Grey Heron Courtesy of 402mdk09 CC BY-SA 3.0 license/

THE GREY HERON, Ardea cinerea

At the local lake there is hardly a day goes by without the sighting of a Grey Heron.It sometimes just stands motionless for long periods in the shallows, however, its eyes are ever alert and any movement will trigger its dagger sharp beak to strike at unwary victims. This may be fish,amphibian,insect,crustaceans, reptiles or even small mammals depending on the location where it is hunting.

It is not unusual to encounter a heron perched in a tree.

Photograph by Dal

Description of the grey heron

The grey heron Ardea cinerea belongs to the family of wading birds Ardeidae and may be encountered throughout the temperate regions of Europe Asia and parts of Africa. The bird is between 90-100cm tall, with a wingspan of 175-195 cm. In Britain only the Mute swan is larger {native birds} than the heron. The heron weighs around 1.2kg {1400gms}.  The call is a loud croaking "fraaank"

The plumage of the grey heron as its common name suggests is grey with the whole outer half of the broad rounded wings being black. The white head and neck are white the head adorned with a black crest {grey in juveniles}.  There are dark streaks on the front of the neck and breast. there is a greenish coloured skin around the eye. The bill is yellowish  { occasionally orange pink during the spring}, blackish brown in juvenile. 

Underneath the breast feathers a heron has two patches of "powder down"  which provide a white dust to coagulate fish slime and helps to keep the rest of the birds plumage clean. Stands tall and stately when at rest. The long brownish legs allow the heron to stand in water to catch fish. Its middle toes have claw combs which help in cleaning fish slime from the feathers.

In relation to its body size the wing span is very long. tail very short. Neck very long.Bill medium long. Legs long.  When in flight the bird as a prehistoric appearance with slow flapping wings. The neck is drawn in to an S shape and the legs trail straight out behind it.

It is the only large grey, long legged, long necked bird, native to these shores. It could be mistaken for some species of Crane, but these are very rare.

 A heron taking advantage of a fallen tree to hunt for prey.

photograph by Dal

Life style, nest and eggs.

Here in the UK the cold winter months see the birds may well struggle as the water where they would normally hunt freezes over. If this occurs for a long period of time they could well move to the coast where the water will not be frozen.

During early spring the birds will become well established in their colonies known as heronries. These heronies can be an awesome sight; true some consists of just a few nests but many in Britain can be huge having between 50-100+ nests. The usual location for these nests are at the top of trees, but it is well able to moderate its arrangements according to circumstances, thus they may some times be found in a bush, in reed beds, on cliffs and even rare cases of them nesting on the ground. It is also possible to encounter solitary pairs nesting here and there.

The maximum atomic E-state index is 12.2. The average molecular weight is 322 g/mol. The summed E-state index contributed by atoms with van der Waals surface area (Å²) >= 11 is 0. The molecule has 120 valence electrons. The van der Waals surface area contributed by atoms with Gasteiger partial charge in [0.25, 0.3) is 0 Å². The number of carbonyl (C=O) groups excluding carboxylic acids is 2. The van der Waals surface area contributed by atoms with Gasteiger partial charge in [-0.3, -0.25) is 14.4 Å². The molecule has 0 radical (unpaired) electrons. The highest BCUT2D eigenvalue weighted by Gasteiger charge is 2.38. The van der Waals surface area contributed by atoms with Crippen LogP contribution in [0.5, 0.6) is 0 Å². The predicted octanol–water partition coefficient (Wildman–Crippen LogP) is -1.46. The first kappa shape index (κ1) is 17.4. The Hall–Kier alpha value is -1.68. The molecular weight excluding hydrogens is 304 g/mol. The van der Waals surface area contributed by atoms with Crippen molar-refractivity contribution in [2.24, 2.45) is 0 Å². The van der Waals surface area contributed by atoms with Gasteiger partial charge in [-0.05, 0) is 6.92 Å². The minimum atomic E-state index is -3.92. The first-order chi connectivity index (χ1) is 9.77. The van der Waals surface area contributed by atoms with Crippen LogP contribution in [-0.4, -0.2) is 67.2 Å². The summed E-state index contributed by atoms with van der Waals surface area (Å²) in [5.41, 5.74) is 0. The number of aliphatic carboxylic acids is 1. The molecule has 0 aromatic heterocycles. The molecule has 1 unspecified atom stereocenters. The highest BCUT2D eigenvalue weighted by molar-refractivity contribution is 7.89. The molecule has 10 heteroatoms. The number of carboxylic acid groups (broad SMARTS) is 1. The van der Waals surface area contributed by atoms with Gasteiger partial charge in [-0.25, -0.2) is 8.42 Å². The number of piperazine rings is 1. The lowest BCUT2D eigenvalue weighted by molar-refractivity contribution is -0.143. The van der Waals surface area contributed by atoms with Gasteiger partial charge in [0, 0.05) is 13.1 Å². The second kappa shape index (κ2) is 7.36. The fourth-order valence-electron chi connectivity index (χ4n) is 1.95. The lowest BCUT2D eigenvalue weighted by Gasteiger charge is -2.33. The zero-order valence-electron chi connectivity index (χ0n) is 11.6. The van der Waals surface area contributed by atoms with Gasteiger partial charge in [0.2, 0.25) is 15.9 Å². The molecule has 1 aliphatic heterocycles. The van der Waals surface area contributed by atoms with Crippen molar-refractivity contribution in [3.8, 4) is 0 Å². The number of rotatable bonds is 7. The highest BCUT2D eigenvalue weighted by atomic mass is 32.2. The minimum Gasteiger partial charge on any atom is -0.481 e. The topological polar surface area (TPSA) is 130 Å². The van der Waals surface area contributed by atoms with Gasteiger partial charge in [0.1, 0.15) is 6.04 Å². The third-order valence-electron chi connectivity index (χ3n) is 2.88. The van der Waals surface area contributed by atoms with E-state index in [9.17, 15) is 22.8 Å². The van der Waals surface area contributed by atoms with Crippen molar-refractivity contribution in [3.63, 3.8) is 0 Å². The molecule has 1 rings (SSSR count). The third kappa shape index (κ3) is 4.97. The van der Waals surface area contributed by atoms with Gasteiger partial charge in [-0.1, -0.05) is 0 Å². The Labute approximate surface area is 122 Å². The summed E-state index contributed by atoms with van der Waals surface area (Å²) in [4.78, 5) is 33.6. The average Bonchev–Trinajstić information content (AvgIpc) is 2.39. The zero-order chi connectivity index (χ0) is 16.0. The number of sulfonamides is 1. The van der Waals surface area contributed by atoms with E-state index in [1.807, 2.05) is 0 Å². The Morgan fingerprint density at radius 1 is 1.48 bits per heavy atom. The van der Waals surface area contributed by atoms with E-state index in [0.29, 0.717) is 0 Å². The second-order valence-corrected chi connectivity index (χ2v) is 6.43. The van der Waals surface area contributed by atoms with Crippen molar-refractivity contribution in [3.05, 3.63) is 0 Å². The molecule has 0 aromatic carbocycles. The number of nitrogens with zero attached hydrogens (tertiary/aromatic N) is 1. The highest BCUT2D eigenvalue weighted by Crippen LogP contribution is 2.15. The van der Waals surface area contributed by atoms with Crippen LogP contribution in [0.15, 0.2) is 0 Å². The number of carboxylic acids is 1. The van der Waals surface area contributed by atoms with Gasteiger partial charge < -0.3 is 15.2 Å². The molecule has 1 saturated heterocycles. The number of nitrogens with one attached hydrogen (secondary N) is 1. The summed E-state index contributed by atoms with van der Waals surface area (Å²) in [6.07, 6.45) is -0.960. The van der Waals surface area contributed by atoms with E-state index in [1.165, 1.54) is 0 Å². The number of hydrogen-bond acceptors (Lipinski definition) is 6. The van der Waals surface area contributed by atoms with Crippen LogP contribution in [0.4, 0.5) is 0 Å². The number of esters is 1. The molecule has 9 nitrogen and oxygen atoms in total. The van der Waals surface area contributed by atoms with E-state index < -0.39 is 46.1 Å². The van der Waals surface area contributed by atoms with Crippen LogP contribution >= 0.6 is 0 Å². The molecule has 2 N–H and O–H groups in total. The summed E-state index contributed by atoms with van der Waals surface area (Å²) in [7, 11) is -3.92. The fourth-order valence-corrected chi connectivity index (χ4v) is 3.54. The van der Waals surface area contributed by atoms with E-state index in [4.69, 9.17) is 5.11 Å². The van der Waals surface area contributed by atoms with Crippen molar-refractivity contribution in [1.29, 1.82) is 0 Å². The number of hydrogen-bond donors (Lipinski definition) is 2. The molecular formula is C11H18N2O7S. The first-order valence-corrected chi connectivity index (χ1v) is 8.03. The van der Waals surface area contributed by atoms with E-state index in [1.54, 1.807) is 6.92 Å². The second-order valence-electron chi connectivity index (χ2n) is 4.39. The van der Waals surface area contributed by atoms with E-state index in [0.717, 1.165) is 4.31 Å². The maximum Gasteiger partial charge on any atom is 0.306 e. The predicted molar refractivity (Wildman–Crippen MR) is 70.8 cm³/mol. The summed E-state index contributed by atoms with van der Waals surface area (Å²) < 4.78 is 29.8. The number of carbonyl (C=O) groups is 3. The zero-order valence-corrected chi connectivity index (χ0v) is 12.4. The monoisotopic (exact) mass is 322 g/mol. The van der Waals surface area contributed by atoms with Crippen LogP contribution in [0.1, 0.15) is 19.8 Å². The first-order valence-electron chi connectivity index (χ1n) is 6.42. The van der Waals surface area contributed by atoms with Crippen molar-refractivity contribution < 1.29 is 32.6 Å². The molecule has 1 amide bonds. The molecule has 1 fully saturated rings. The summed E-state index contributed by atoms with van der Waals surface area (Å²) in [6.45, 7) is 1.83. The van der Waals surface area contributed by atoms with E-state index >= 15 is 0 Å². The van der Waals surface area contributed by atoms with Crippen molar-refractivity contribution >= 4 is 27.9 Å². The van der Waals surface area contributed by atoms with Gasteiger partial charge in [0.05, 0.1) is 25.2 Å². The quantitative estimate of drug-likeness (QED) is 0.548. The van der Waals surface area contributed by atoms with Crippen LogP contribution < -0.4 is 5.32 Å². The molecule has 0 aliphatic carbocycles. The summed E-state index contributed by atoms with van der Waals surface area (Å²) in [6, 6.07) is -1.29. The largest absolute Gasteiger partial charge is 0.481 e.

The nest itself is similar in construction to that of a rook but even bulkier and on a much larger scale.It is a large open bulky structure constructed of sticks of a size that is proportionate to the size of the builder. A lining of soft material such as roots, turf, wool etc, completes the interior.

The eggs number 3-5 and are of a uniform light greenish-blue with a rough surface. they may be found in March {April in the north}. There are however, records of eggs being encountered as early as January in mild winters in the southern counties.

The eggs are incubate by both parents for 27 days. When the young chicks hatch the chicks constantly  demand food. The parents bring it back to the nest partly digested and regurgitate in to the nest for the chicks to eat themselves. They will remain in the nest for about 7 weeks.

By July most of the chicks will have fledged, however, their hunting skills will need to improve greatly before the onset of the coming winter. By August the young birds will disperce to seek out a place where they themselves will nest next season. Some may stay in the territory and return to nest in the natal heronry where they where born.

British herons do not migrate but during late September and October their numbers are increased by birds arriving from Norway and other Scandinavian countries to take advantage of our comparitively mild winters.

Photograph by Dal


The BTO Heronries census which has monitored grey herons since 1928 shows that during the year 2000 herons were more abundant than at any time over the last 80 years.  The long term trend still seems to be favouring a moderate increase in population numbers. The heron is not a bird of concern in England.

Milder winters over the last 20 years have no doubt helped  these majestic wading birds. However, severe winters such as the one we endured in 2010/2011 with prolonged snow and frost certainly will have a detrimental effect on the population. In 2003 the estimate was 14,200 nests in Britain.

photograph courtesy of Steve Hillebrand {USWFS}

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